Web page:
I worried that readers would have to know Bukowski’s work to appreciate the irreverent and more “vulgar” lines here. And after publishing the article, I may have been right. A few subscribers ran screaming for the unsubscribe button over that “eat me” line 🙂
Writers should run screaming from the very hint of a presence of those who wish to censor them. Censorship is the enemy. Be very very careful of it.
Rebecca Kekistan says
“Writers should run screaming from the very hint of a presence of those who wish to censor them. Censorship is the enemy. Be very very careful of it.” THIS!
I write because I will shrivel and wither like a scorched flower. I write instead of physically assaulting others. I do not need anyone to read what I have written. It comes bursting out of me whether I want it to or not. I don’t know if I’m chosen or not, but I write. It can not be any other way. It has always been this way. You still move me. I would love to have known you, Mr. Bukowski.
I couldn’t even listen to the entire thing. It made me angry. You said he could eat you. I think he should eat his pretentious manipulative self. What are egocentric ass he must have been. I’m with you. He just makes me want to try harder. Perhaps that’s why it’s a good poem even if I couldn’t stand listening to the whole thing.
I actually really liked the poem-not heard of the writer or his work. To me it symbolised not settling and being true to yourself. It’s very thought provoking either way. I am at a junction in life and was contemplating a return to a previous career… but on listening to the poem, I’ve decided not to do it!! And will go with my heart.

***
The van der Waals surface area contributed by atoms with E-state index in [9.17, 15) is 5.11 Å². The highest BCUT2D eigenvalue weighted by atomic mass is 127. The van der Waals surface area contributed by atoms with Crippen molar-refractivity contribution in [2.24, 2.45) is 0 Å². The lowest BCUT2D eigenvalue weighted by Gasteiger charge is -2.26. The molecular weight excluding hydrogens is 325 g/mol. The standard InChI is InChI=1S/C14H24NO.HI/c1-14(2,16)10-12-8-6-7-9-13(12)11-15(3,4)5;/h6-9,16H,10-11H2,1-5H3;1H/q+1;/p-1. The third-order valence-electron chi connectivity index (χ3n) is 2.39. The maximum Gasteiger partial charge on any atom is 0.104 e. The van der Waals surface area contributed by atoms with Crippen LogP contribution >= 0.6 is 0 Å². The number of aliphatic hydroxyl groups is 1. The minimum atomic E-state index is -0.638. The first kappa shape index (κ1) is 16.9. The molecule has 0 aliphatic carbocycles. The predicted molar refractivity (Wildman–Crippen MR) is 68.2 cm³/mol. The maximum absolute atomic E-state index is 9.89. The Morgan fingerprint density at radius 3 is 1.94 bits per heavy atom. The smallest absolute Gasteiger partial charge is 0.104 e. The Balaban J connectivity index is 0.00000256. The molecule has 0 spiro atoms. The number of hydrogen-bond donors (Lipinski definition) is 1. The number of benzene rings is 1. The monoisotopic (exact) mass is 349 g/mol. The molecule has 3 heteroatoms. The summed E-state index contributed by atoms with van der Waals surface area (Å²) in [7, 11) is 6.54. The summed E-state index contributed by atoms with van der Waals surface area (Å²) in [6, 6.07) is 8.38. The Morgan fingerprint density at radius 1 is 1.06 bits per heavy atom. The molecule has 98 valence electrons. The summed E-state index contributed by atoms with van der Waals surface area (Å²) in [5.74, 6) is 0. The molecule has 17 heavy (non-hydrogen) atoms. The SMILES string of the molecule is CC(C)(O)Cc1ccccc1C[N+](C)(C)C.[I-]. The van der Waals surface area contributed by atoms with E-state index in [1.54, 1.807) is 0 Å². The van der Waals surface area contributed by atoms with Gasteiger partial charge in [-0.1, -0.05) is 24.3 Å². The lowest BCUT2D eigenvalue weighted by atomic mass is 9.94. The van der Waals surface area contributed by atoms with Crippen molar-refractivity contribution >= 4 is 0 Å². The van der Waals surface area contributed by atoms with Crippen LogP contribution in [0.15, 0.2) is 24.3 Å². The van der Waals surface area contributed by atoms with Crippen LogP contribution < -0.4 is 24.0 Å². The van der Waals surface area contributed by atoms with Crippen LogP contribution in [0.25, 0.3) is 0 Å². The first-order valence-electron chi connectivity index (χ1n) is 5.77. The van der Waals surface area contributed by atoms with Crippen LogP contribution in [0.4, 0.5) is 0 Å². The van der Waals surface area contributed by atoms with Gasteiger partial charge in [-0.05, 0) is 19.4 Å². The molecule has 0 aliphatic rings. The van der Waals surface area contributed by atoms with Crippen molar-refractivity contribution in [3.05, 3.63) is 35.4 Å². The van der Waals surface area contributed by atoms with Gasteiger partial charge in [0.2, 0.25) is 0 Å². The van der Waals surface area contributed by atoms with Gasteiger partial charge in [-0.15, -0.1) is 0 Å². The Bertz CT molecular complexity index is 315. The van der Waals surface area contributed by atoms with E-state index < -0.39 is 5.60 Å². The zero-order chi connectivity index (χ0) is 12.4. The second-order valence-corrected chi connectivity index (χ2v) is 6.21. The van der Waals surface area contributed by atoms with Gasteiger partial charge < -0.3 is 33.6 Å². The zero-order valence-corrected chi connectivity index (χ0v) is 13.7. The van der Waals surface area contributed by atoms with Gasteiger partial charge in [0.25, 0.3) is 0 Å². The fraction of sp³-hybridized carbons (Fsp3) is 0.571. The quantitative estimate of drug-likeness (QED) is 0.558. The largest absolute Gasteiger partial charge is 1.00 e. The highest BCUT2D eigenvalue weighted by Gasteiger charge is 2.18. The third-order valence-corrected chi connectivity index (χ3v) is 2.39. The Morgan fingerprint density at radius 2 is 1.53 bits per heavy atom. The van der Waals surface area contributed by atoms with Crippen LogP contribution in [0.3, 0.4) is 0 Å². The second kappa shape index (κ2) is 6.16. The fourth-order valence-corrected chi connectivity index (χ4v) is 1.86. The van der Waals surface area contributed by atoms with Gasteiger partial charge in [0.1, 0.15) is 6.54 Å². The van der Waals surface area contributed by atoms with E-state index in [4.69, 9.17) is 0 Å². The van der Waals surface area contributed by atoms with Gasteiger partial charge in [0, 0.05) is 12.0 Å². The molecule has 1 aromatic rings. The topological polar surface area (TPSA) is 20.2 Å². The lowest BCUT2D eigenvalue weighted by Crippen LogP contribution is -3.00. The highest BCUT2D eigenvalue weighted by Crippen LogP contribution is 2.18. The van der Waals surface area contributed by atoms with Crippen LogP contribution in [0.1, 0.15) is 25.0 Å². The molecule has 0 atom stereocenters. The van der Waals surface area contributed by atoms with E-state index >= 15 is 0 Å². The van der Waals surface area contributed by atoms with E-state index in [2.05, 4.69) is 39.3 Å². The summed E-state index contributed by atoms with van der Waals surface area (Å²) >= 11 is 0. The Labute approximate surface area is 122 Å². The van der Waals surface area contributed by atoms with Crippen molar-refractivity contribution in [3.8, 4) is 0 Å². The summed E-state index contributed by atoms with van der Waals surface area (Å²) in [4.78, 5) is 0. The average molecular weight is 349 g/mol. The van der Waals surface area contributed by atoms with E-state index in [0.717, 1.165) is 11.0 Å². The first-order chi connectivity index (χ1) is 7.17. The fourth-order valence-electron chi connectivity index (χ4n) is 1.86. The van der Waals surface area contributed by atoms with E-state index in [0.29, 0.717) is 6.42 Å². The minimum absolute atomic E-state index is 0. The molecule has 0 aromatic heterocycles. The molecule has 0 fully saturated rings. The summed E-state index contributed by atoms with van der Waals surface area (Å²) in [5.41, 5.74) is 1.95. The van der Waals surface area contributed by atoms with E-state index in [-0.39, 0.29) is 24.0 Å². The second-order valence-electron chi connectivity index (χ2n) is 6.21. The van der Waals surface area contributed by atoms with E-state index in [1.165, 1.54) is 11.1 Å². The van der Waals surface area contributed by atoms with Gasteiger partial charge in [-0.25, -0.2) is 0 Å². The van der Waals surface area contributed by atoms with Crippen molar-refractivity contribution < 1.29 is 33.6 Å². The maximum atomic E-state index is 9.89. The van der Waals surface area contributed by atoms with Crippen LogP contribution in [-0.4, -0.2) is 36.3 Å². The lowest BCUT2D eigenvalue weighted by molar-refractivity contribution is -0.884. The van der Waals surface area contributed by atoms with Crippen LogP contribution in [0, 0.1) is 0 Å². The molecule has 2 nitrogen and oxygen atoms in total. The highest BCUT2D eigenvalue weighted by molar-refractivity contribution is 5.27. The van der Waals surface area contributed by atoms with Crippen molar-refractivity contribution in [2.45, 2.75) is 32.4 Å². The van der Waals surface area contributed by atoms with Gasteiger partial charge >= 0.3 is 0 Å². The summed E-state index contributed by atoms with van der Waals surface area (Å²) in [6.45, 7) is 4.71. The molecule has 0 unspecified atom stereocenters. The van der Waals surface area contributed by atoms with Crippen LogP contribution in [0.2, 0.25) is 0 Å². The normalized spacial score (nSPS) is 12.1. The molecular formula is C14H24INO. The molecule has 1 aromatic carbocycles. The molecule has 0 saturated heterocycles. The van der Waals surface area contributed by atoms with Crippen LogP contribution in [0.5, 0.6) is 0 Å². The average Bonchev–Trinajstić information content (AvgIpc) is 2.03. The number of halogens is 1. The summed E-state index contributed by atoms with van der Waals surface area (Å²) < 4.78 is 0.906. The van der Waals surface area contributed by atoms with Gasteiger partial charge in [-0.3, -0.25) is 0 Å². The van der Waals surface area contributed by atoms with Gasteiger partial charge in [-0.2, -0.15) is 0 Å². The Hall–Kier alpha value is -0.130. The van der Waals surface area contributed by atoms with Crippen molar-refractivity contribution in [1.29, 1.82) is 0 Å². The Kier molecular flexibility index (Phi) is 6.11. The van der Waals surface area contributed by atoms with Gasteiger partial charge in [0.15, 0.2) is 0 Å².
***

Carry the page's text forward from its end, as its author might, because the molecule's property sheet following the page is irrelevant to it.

Now, I want all of Bukowski’s writings… His words… the few that I have read, have hit a nerve, touched my heart and made me think. I have loved this post. I crave truth, it makes me feel alive! Bukowski’s writings have me feeling not so alone, in a world that I often, do not feel a part of… Just thinking of his writings, brings me solace. Thank you to each and every persons post here❤️
karen steele says
To anyone who is thinking about what you just heard. Ask yourself, is there any scrap of paper in your home that is blank, has not got some scribbled sentence or words in its corner – if that’s what you have, never throw a piece of paper away no matter how small, without reading whatever is written on it. Have a special box for those pieces or transfer them onto your computer.
When you stop having those notes written on bits of paper, that is the time to start wondering whether it’s time to stop writing. Hopefully it never does. Good luck everyone.
Caroline K. says